In the first chapter, about her year in Israel, she describes binah as the "that mysterious form of knowledge, never precisely defined, which our ancient source told us inhered in women." Many suggested to her that binah was enough, but Blumberg’s private whisperings to God was, "Teach me more than I need to know. Help me find hokhmah, Wisdom, acquired knowledge. And let the reward for my combined Binah and hokhmah be something other than a good match."

Now, she explains, "I construe is a bit differently now. I have come to see Binah as a capacity to read and to study with creativity and intuition, more like a particular mode of addressing Jewish texts than anything particularly gendered, some capacity to read old texts with new eyes."


Returning to familiar texts anew is the idea behind several new books that offer wisdom, scholarship and insight based on the weekly Torah portions. Each provides a different emphasis, a variant on the conversation with the text, an alternate search for new meanings. Most of the latest books in the genre are penned by men, pointing to the opportunity for more women to share their teachings in this format.

While serving as chancellor of the Jewish Theological Seminary, Professor Ismar Schorsch wrote weekly commentaries on the Torah portions, which were circulated widely. In "Canon Without Closure: Torah Commentaries" (Aviv Press), he presents an expanded version of those teachings, which are well written and highly accessible, combining scholarly elements as well as extensive literary references and personal narrative. In his opening Genesis chapter, "A Twice-Told Tale," he cites Rilke and Kant along with midrash, traditional commentaries and the Mesopotamian creation epic.

The writings of Rabbi Abraham Isaac HaKohen Kook, the first chief rabbi of Israel, are the wellspring for "Gold from the Land of Israel" by Rabbi Chanan Morrison (Urim), featuring insights on the weekly Torah portion based on the teachings of Rav Kook. The book is an important contribution in making Rav Kook’s work accessible in English. Rav Kook, who lived from 1865 to 1935, was a scholar, rabbinic authority, communal leader and poet who was deeply original in his thinking. Rabbi Morrison studied for several years at Yeshivat Mercaz HaRav, the Jerusalem yeshiva founded by Rav Kook in 1924, and taught in Harrisburg, Pa., before returning to Israel.

"Redemptions: Contemporary Chassidic Essays on the Parsha and the Festivals" by Rabbi Zvi Leshem (Southern Hills Press) doesn’t emphasize the contextual meaning of the text but rather the practical lessons that help in serving God with passion and deep intent. Citing chasidic commentaries and traditional midrash, he presents the chasidic world view, stressing joy, intense emotions, powerful prayer and communal service. Rabbi Leshem, who made aliyah in 1979, leads Congregation Shirat Shlomo in Efrat and directs overseas programs at Nishmat – The Jerusalem Center for Higher Torah Studies for Women, where he teaches Talmud, Jewish law and Jewish thought.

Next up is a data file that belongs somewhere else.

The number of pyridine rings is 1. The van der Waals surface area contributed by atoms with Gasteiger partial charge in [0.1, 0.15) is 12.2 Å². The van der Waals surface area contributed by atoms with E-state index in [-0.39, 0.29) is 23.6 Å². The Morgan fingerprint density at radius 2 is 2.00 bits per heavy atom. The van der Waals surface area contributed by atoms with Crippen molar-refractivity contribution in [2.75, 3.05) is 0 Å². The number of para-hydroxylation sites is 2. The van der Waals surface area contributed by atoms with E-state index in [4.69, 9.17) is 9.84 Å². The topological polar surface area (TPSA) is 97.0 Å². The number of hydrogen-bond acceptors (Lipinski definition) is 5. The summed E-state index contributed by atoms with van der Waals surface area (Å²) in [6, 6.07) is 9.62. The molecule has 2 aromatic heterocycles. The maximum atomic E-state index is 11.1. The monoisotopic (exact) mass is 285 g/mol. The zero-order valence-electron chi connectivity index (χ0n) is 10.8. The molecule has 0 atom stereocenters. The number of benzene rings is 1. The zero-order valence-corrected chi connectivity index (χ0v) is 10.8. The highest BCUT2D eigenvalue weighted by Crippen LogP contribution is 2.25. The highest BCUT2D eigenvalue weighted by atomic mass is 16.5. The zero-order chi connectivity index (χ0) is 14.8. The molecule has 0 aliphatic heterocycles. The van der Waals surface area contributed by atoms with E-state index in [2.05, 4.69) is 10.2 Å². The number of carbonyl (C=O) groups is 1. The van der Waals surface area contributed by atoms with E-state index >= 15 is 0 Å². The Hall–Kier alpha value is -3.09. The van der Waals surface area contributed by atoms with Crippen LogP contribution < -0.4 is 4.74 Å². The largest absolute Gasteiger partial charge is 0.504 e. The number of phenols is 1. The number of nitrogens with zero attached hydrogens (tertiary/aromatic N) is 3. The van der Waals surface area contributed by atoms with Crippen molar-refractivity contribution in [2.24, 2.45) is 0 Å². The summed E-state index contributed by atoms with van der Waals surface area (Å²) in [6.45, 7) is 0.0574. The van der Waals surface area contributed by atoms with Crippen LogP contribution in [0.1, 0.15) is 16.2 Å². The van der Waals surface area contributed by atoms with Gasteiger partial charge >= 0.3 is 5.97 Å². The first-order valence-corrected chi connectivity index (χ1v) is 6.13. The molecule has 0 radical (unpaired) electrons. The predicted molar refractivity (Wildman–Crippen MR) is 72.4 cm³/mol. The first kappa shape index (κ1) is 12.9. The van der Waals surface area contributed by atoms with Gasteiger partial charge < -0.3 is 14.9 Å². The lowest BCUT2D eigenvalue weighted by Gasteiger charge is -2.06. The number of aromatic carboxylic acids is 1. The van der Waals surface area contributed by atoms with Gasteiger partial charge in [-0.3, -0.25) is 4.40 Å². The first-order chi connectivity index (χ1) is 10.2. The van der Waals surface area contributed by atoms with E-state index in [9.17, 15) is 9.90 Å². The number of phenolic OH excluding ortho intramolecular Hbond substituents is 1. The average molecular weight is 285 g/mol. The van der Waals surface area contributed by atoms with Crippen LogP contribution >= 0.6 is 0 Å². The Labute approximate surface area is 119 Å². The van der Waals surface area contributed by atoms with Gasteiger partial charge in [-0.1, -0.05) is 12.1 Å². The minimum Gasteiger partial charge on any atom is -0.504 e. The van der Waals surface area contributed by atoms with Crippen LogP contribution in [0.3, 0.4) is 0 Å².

Rabbi Shefa Gold is a leader in Aleph: Alliance for Jewish Renewal, and her new book, "The Inner Path to the Promised Land" (Ben Yehudah Press), reflects her interest in spiritual transformation. Her teachings look at the blessings, spiritual challenges and practices related to the weekly Torah portions. Rabbi Gold is a composer and performer of spiritual music and liturgy, and serves as director of C-DEEP: The Center for Devotional, Energy and Ecstatic Practice in Jemez Springs, N.M.

"Eretz Yisrael in the Parashah" by Rabbi Moshe D. Lichtman (Devora) highlights the centrality of the Land of Israel in the weekly Torah portions. He writes in a conversational style, using classic commentaries and midrash, emphasizing the love and yearning for Zion. Rabbi Lichtman made aliyah in 1991, and has taught in several post-high school programs in Israel since then.

"A Rational Approach to Judaism and Torah Commentary" by Rabbi Israel Drazin (Urim) examines the weekly Torah portions, drawing on philosophy and biblical scholarship, emphasizing reason and knowledge. Promoting teaching and discussion, he includes questions, prevailing views and some counterpoints, and summaries. Rabbi Drazin is a Bible scholar, author of 10 books, a U.S. Army brigadier general, chaplain and lawyer.